Social Isolation for our older adult patients is hard. Heck, it is hard for everyone. As we reflect on the past few years (and I am not just talking about COVID-19), there are so many stories about how isolation and social distancing have contributed to our patients’ loneliness and having difficult times with finding meaning in the days 😔.
Even through we should be addressing mental health during our treatment sessions, it is more important than ever to support our patients to our best ability.
One thing that we, as occupational therapy practitioners (OTPs,) can do it help address the mental health of our elderly patients is see how it affects their lives and our therapy sessions, and what we can do as therapists to combat the negative effects (i.e. anxiety, depression, loneliness, etc.).
If you as a therapist have worked with elderly patients who are in isolation for infectious diseases or who live in a nursing home-type setting, then you already have a glimpse into what social distancing looks like for this population in absence of COVID-19. In 2014, Dr. Julian Rosen of geriatric psychiatry states that approximately 20% of residents in long-term care facilities have major depression and another 30% show depressive symptoms.
Some Of The Reasons For These Concerns About Social Isolation Include:
- Occupational deprivation
- Changes and reduction of self efficacy
- Limited social participation
- Disruption of roles, routines and habits
As occupational therapists, we already have several ethical responsibilities. Now more than ever, we have to up the ante regarding our practices and our clinical interactions with our elderly patients. This means doing so much more than the in-room upper-body therapeutic exercise regimen, but enabling occupational engagement with our patients and focusing on occupation based interventions.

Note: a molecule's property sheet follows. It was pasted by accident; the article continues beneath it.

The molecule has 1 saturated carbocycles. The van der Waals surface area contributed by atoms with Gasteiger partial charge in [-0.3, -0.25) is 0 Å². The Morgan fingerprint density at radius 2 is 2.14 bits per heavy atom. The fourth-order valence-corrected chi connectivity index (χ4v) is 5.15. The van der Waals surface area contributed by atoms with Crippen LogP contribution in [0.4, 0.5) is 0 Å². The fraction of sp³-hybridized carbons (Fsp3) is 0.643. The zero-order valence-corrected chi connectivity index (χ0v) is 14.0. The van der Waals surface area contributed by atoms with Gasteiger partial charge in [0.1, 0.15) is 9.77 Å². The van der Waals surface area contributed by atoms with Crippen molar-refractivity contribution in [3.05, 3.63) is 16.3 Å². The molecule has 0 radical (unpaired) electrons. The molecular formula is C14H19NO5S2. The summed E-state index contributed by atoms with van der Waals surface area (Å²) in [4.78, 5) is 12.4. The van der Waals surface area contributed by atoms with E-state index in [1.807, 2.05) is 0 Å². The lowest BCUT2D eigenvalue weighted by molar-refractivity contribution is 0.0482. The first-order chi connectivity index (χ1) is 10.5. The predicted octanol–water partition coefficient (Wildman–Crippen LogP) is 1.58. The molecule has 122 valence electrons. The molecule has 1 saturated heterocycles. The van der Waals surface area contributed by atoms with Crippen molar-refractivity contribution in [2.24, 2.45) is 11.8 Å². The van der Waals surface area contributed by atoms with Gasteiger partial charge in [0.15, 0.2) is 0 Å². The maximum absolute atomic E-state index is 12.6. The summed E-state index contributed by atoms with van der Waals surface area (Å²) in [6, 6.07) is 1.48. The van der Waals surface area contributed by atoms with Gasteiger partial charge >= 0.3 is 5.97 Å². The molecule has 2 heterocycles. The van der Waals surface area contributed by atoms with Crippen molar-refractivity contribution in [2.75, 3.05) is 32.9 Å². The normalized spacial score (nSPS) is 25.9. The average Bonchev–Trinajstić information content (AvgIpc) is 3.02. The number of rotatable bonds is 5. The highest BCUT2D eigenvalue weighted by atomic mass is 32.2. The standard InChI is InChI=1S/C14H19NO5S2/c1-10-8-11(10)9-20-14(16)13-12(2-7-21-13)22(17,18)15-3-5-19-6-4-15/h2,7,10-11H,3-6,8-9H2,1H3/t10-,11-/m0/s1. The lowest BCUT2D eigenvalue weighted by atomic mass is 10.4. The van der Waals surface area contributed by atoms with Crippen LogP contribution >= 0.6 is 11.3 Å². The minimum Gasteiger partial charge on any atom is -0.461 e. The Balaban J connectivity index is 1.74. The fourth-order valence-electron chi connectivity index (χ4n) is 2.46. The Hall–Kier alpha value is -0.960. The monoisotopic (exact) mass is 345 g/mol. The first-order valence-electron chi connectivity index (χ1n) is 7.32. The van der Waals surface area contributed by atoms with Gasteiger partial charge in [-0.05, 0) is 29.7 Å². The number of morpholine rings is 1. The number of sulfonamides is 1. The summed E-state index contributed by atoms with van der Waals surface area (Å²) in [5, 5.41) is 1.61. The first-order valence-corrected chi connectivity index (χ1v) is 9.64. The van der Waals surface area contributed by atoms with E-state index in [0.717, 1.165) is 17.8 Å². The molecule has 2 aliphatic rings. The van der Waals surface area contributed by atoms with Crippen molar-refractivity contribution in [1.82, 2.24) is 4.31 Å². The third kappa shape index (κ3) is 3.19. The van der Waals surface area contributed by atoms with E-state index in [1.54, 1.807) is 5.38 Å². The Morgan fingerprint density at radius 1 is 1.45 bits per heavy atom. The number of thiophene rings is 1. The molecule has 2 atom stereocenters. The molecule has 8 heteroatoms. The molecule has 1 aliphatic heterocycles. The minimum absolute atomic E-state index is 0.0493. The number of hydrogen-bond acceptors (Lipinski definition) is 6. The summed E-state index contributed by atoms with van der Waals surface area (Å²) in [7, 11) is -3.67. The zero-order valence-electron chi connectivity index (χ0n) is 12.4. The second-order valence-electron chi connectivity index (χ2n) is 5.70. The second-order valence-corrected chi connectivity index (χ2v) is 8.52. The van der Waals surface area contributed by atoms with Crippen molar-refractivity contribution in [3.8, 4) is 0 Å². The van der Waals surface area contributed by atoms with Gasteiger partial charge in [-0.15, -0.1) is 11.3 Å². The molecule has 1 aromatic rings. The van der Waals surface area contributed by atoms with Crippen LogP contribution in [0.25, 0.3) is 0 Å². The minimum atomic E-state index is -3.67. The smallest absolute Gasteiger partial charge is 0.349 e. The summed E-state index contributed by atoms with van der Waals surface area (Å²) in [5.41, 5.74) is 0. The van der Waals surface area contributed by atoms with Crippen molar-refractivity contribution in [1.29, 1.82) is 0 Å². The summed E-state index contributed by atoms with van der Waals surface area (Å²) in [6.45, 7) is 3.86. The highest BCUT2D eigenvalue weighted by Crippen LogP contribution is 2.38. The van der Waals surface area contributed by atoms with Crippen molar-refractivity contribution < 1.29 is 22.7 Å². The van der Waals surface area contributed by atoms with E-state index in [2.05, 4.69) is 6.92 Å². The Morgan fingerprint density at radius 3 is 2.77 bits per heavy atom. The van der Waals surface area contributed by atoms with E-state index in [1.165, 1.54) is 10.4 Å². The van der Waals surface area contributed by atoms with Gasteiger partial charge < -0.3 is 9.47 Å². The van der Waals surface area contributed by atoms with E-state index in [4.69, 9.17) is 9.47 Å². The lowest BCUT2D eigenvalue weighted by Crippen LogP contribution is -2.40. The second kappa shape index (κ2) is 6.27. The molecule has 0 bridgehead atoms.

I wanted to brainstorm some ideas on how not only can we, as OT practitioners, help with this through human connection and practical strategies. I am fully aware that these strategies will not “fix” the problem, but I fully believe that small changes can make compounding effects!
Let’s dig into things that you as an occupational therapy practitioner can do to prepare, as well as how to assist, your patients through this difficult time.
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1. Be human and connect
Reflective responses and active listening
We all need to be listened to and research supports that active listening responses help people feel more understood than people who received advice or simple acknowledgements. Be sure to ask your patients how they are feeling today and genuinely listen. This may open a conversation into their current mental health and create a healthy conversation of support.
Listen with the intent to understand, not the intent to reply. – Steven Covey
In a 2014 article by Douglas Morris, et al, expressive touch is identified as “warm, friendly physical contact and is not solely for performing a task. Expressive touch has been associated with improved client status, increased rapport and greater gains made during therapy.”
This can build trust and demonstrate compassion. Touch is integral part of human life and can bring comfort.
Therapeutic use of self strategies
Use your personality and strengths to truly connect with your patient. Actively listen, smile where appropriate, elicit genuine conversation, use humor, reveal common interests, etc. This strategy that should be interlaced in any therapy activities you choose to use.